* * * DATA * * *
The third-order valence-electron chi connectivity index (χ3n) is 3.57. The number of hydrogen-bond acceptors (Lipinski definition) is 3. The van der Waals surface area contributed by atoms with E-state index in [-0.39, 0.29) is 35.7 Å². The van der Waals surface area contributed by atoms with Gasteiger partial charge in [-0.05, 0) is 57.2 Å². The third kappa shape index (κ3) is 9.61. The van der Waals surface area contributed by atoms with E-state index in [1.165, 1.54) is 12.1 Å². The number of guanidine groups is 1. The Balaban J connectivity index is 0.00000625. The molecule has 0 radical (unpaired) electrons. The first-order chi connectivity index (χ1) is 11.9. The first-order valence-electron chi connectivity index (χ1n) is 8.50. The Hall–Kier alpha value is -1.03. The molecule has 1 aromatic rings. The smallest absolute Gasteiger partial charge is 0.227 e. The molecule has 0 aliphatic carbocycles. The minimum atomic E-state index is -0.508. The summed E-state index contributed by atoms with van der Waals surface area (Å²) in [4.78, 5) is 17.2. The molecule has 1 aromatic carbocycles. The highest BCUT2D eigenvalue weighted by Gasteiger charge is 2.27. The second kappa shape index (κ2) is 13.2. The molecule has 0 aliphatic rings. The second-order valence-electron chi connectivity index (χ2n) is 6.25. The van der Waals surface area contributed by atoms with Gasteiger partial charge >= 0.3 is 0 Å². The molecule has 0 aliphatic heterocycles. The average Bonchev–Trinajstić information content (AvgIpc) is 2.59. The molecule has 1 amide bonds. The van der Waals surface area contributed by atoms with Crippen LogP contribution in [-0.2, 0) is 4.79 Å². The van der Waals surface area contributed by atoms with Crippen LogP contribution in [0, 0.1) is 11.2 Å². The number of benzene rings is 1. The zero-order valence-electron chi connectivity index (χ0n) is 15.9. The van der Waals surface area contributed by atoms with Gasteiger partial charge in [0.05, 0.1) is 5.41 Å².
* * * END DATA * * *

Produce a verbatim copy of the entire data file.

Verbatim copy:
The third-order valence-electron chi connectivity index (χ3n) is 3.57. The number of hydrogen-bond acceptors (Lipinski definition) is 3. The van der Waals surface area contributed by atoms with E-state index in [-0.39, 0.29) is 35.7 Å². The van der Waals surface area contributed by atoms with Gasteiger partial charge in [-0.05, 0) is 57.2 Å². The third kappa shape index (κ3) is 9.61. The van der Waals surface area contributed by atoms with E-state index in [1.165, 1.54) is 12.1 Å². The number of guanidine groups is 1. The Balaban J connectivity index is 0.00000625. The molecule has 0 radical (unpaired) electrons. The first-order chi connectivity index (χ1) is 11.9. The first-order valence-electron chi connectivity index (χ1n) is 8.50. The Hall–Kier alpha value is -1.03. The molecule has 1 aromatic rings. The smallest absolute Gasteiger partial charge is 0.227 e. The molecule has 0 aliphatic carbocycles. The minimum atomic E-state index is -0.508. The summed E-state index contributed by atoms with van der Waals surface area (Å²) in [4.78, 5) is 17.2. The molecule has 1 aromatic carbocycles. The highest BCUT2D eigenvalue weighted by Gasteiger charge is 2.27. The second kappa shape index (κ2) is 13.2. The molecule has 0 aliphatic rings. The second-order valence-electron chi connectivity index (χ2n) is 6.25. The van der Waals surface area contributed by atoms with Gasteiger partial charge >= 0.3 is 0 Å². The molecule has 0 aliphatic heterocycles. The average Bonchev–Trinajstić information content (AvgIpc) is 2.59. The molecule has 1 amide bonds. The van der Waals surface area contributed by atoms with Crippen LogP contribution in [-0.2, 0) is 4.79 Å². The van der Waals surface area contributed by atoms with Crippen LogP contribution in [0, 0.1) is 11.2 Å². The number of benzene rings is 1. The zero-order valence-electron chi connectivity index (χ0n) is 15.9. The van der Waals surface area contributed by atoms with Gasteiger partial charge in [0.05, 0.1) is 5.41 Å².